# Can you really measure distance between two points?

Of course! By using a ruler, right?

But in reality, you are actually coinciding given two points with the points of your ruler. Then you will say, these points are separated by a $x$ unit in length.

I want to mention now, in the above line consisting of points [see above figure], these points are equally separated. In order to make an equal separation, you do not need a standard ruler (i.e. with standard unit). Is that right? This means the line is a ruler but without unit.

Now, you can count all the points from a coinciding point with A to coinciding point with B including points lies between A and B in our new ruler then, you will say the distance between A and B is 6 (because in the ruler, counting starts from 0). But, where is its unit? Does 6 really mean the distance? No! This 6 really means the line coincided 7 points between A and B including themselves. Otherwise, nothing. We can even make more small spacing with more points in the line. So, how can we track different spacing and relationship between them? The solution is to assign “unit” to each and every spacing. You cannot simply measure spacing with itself. But, you can measure the ratio of the spacing to a standard ruler such that it gives one because of the coinciding concept.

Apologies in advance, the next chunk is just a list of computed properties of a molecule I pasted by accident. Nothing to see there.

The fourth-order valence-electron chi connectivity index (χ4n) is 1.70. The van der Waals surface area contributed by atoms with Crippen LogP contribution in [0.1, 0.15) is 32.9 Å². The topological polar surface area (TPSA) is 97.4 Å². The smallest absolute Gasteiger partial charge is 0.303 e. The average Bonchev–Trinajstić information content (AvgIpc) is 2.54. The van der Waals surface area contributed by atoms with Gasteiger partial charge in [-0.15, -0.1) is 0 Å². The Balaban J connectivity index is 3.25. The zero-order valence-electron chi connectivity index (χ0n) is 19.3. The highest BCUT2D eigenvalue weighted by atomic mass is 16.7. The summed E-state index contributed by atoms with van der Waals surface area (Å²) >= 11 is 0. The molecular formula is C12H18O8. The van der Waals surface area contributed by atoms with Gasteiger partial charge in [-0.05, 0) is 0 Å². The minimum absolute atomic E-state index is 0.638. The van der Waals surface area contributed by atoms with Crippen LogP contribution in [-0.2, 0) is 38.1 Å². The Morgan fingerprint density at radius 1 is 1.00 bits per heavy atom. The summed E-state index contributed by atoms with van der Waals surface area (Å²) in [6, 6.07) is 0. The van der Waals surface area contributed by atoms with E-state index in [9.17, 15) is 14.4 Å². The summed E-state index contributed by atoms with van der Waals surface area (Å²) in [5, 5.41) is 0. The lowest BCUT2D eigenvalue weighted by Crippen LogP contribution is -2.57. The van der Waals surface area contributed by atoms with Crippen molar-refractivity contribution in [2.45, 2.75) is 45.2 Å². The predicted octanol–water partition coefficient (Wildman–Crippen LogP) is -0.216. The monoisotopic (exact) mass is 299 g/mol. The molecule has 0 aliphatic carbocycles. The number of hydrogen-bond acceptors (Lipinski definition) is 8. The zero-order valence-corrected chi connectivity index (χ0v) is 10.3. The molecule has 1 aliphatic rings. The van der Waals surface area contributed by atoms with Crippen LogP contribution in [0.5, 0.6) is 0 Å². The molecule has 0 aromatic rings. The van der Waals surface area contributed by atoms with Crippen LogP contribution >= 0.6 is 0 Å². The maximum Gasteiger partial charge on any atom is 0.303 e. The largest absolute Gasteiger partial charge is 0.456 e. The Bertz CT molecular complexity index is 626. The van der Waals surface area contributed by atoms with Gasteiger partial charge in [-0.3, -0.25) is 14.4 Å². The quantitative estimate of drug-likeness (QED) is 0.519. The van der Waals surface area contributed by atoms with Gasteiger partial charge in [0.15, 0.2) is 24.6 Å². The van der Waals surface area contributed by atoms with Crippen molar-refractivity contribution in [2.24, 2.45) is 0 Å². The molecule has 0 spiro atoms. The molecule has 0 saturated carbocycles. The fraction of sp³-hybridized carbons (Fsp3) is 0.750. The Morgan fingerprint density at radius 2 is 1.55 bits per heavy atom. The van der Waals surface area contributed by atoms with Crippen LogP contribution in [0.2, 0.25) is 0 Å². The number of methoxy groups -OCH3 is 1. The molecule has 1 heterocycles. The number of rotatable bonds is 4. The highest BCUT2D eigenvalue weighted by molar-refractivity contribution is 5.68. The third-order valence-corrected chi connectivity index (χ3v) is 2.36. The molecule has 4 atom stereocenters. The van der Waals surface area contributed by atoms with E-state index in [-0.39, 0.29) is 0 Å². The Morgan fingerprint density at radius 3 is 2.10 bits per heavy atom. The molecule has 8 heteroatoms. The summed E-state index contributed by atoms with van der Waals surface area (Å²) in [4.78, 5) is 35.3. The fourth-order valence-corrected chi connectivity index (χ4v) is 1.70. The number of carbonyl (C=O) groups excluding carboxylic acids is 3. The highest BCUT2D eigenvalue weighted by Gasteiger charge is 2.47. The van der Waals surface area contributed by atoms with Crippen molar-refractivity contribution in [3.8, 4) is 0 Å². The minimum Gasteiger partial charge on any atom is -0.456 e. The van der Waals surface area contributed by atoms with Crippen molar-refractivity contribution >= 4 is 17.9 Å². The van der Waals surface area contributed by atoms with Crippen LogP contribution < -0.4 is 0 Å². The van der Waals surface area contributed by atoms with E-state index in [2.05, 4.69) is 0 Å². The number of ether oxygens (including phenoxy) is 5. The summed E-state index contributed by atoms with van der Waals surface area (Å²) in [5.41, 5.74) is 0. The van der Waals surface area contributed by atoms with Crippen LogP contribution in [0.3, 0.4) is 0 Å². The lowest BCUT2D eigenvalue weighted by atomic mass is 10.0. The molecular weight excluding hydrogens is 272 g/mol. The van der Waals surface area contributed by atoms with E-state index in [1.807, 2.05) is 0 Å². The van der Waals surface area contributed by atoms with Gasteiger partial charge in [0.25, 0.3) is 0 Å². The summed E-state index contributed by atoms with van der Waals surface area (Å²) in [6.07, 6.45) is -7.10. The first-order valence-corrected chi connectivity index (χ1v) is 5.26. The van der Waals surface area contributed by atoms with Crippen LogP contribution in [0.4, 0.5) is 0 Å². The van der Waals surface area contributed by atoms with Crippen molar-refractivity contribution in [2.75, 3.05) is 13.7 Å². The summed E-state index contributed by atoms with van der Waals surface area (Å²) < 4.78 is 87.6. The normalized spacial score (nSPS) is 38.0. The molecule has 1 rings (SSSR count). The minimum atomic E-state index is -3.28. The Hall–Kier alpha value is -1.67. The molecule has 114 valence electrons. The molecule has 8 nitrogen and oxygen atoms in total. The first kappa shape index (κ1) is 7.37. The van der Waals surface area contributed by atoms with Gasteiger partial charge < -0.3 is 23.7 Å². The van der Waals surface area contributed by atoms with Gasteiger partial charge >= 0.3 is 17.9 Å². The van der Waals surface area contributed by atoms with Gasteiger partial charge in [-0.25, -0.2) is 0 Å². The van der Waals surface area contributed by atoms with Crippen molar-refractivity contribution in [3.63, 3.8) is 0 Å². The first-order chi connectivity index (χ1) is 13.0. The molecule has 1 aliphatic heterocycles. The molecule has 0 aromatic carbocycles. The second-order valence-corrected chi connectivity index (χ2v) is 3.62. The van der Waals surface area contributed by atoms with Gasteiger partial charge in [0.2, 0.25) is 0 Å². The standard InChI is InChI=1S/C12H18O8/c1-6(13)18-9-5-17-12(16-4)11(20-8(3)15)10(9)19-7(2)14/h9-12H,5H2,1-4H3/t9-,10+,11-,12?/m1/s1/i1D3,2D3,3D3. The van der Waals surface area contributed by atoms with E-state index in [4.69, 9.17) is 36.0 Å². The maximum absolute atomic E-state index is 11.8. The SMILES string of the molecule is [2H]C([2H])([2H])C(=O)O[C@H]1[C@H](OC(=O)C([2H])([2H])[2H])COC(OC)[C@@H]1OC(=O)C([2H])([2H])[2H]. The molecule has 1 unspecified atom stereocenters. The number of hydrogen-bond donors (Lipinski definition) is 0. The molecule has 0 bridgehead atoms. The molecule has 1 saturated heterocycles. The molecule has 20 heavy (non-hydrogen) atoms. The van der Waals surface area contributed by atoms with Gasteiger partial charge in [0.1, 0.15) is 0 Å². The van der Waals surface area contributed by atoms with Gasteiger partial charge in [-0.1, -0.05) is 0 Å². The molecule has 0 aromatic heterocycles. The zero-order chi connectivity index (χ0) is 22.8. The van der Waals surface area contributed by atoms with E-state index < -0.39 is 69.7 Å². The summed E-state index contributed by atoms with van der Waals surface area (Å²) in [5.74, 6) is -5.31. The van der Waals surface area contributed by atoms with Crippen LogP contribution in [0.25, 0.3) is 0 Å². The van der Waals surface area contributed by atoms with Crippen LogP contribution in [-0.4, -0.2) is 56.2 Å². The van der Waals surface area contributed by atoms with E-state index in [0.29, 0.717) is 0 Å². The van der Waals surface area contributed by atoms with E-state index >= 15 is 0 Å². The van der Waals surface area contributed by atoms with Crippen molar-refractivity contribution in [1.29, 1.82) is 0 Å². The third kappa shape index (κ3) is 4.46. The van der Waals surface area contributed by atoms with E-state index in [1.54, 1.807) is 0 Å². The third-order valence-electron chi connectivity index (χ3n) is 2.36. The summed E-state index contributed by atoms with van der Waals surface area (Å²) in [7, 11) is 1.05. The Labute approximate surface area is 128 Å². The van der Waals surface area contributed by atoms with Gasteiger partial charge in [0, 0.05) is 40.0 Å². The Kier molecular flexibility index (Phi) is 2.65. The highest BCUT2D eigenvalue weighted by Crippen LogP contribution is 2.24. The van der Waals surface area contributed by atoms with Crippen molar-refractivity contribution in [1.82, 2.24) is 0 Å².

Generally, if one measures a length, one actually measures the ratio of that length to a standard unit of length. i.e.

$ \frac{\text{Distance between AB}}{6 cm \text{ in centimeter ruler}} = 1$

$\therefore \text{Distance between AB} = 6 cm$.

This is how AB gets its unit.

In Quantum Gravity, we are interested to probe the spacetime even below the Planck length (order of $10^{-35}$m) but, we don’t know how to define spacing below that length. In reality, we don’t know does spacetime at that region is discrete or continuum? But, most of the candidate theory for Quantum Gravity believes that spacetime has a discrete nature, and even length and time have discreteness. So, if the length is discrete how to define a spacing between two points can be a major problem in Quantum Gravity. Because we define spacing AB supposing that it can include infinitely many points between A and B.

Lastly, this post is dedicated to Dr. Joshua Cooperman’s article arXiv:1604.01798.

Any feedback?If you guys have some questions, comments, or insults then, please don’t hesitate to shot me an email at [firstname][AT]physicslog.com or comment below.

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